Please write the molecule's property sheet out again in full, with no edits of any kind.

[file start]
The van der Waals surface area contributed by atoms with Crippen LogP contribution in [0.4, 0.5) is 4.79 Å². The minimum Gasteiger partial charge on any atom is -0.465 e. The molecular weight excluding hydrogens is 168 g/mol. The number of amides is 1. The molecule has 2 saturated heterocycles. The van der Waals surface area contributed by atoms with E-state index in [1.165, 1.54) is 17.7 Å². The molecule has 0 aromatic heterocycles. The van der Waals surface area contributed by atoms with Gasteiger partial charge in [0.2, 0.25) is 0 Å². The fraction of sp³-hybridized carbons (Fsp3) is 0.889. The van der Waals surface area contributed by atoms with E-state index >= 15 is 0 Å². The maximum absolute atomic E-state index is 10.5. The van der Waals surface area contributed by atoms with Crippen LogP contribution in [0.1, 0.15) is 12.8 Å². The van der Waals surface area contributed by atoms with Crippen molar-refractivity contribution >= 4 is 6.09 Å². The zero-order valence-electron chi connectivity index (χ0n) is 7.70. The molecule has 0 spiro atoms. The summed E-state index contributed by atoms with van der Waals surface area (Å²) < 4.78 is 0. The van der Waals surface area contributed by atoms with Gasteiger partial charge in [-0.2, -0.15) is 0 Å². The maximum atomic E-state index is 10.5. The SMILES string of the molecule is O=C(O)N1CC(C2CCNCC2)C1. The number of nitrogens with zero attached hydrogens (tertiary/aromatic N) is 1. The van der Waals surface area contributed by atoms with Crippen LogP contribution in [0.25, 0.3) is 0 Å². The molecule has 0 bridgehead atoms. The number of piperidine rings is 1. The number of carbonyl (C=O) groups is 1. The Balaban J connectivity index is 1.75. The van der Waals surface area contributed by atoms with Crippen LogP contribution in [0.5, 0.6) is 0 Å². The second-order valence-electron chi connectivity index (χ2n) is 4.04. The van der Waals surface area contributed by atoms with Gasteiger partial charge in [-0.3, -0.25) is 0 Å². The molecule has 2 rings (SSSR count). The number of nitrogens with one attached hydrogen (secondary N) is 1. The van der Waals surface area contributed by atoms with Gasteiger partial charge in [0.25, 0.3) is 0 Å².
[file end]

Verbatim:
The van der Waals surface area contributed by atoms with Crippen LogP contribution in [0.4, 0.5) is 4.79 Å². The minimum Gasteiger partial charge on any atom is -0.465 e. The molecular weight excluding hydrogens is 168 g/mol. The number of amides is 1. The molecule has 2 saturated heterocycles. The van der Waals surface area contributed by atoms with E-state index in [1.165, 1.54) is 17.7 Å². The molecule has 0 aromatic heterocycles. The van der Waals surface area contributed by atoms with Gasteiger partial charge in [0.2, 0.25) is 0 Å². The fraction of sp³-hybridized carbons (Fsp3) is 0.889. The van der Waals surface area contributed by atoms with E-state index >= 15 is 0 Å². The maximum absolute atomic E-state index is 10.5. The van der Waals surface area contributed by atoms with Crippen LogP contribution in [0.1, 0.15) is 12.8 Å². The van der Waals surface area contributed by atoms with Crippen molar-refractivity contribution >= 4 is 6.09 Å². The zero-order valence-electron chi connectivity index (χ0n) is 7.70. The molecule has 0 spiro atoms. The summed E-state index contributed by atoms with van der Waals surface area (Å²) < 4.78 is 0. The van der Waals surface area contributed by atoms with Gasteiger partial charge in [-0.2, -0.15) is 0 Å². The maximum atomic E-state index is 10.5. The SMILES string of the molecule is O=C(O)N1CC(C2CCNCC2)C1. The number of nitrogens with zero attached hydrogens (tertiary/aromatic N) is 1. The van der Waals surface area contributed by atoms with Crippen LogP contribution in [0.25, 0.3) is 0 Å². The molecule has 0 bridgehead atoms. The number of piperidine rings is 1. The number of carbonyl (C=O) groups is 1. The Balaban J connectivity index is 1.75. The van der Waals surface area contributed by atoms with Crippen LogP contribution in [0.5, 0.6) is 0 Å². The second-order valence-electron chi connectivity index (χ2n) is 4.04. The van der Waals surface area contributed by atoms with Gasteiger partial charge in [-0.3, -0.25) is 0 Å². The molecule has 2 rings (SSSR count). The number of nitrogens with one attached hydrogen (secondary N) is 1. The van der Waals surface area contributed by atoms with Gasteiger partial charge in [0.25, 0.3) is 0 Å².